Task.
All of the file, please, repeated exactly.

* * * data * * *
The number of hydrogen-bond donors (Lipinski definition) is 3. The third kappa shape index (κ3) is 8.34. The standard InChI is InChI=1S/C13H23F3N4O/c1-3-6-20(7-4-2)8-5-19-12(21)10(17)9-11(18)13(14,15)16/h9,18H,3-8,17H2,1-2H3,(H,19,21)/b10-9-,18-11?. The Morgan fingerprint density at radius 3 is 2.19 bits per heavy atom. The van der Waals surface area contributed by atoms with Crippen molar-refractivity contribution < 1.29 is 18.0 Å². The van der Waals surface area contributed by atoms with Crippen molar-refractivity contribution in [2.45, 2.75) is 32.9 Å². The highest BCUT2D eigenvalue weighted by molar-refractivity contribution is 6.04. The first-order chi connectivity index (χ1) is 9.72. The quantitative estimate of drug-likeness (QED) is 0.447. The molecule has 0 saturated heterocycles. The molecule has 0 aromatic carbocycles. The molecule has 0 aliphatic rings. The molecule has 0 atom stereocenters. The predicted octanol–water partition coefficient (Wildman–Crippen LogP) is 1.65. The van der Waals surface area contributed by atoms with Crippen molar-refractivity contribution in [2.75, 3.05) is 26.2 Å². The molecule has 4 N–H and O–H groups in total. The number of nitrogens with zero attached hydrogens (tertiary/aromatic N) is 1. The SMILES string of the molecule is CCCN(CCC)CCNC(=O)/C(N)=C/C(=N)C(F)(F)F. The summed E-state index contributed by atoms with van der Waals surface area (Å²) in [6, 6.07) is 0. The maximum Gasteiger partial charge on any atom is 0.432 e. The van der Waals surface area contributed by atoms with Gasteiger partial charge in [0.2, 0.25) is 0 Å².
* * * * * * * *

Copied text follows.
The number of hydrogen-bond donors (Lipinski definition) is 3. The third kappa shape index (κ3) is 8.34. The standard InChI is InChI=1S/C13H23F3N4O/c1-3-6-20(7-4-2)8-5-19-12(21)10(17)9-11(18)13(14,15)16/h9,18H,3-8,17H2,1-2H3,(H,19,21)/b10-9-,18-11?. The Morgan fingerprint density at radius 3 is 2.19 bits per heavy atom. The van der Waals surface area contributed by atoms with Crippen molar-refractivity contribution < 1.29 is 18.0 Å². The van der Waals surface area contributed by atoms with Crippen molar-refractivity contribution in [2.45, 2.75) is 32.9 Å². The highest BCUT2D eigenvalue weighted by molar-refractivity contribution is 6.04. The first-order chi connectivity index (χ1) is 9.72. The quantitative estimate of drug-likeness (QED) is 0.447. The molecule has 0 saturated heterocycles. The molecule has 0 aromatic carbocycles. The molecule has 0 aliphatic rings. The molecule has 0 atom stereocenters. The predicted octanol–water partition coefficient (Wildman–Crippen LogP) is 1.65. The van der Waals surface area contributed by atoms with Crippen molar-refractivity contribution in [2.75, 3.05) is 26.2 Å². The molecule has 4 N–H and O–H groups in total. The number of nitrogens with zero attached hydrogens (tertiary/aromatic N) is 1. The SMILES string of the molecule is CCCN(CCC)CCNC(=O)/C(N)=C/C(=N)C(F)(F)F. The summed E-state index contributed by atoms with van der Waals surface area (Å²) in [6, 6.07) is 0. The maximum Gasteiger partial charge on any atom is 0.432 e. The van der Waals surface area contributed by atoms with Gasteiger partial charge in [0.2, 0.25) is 0 Å².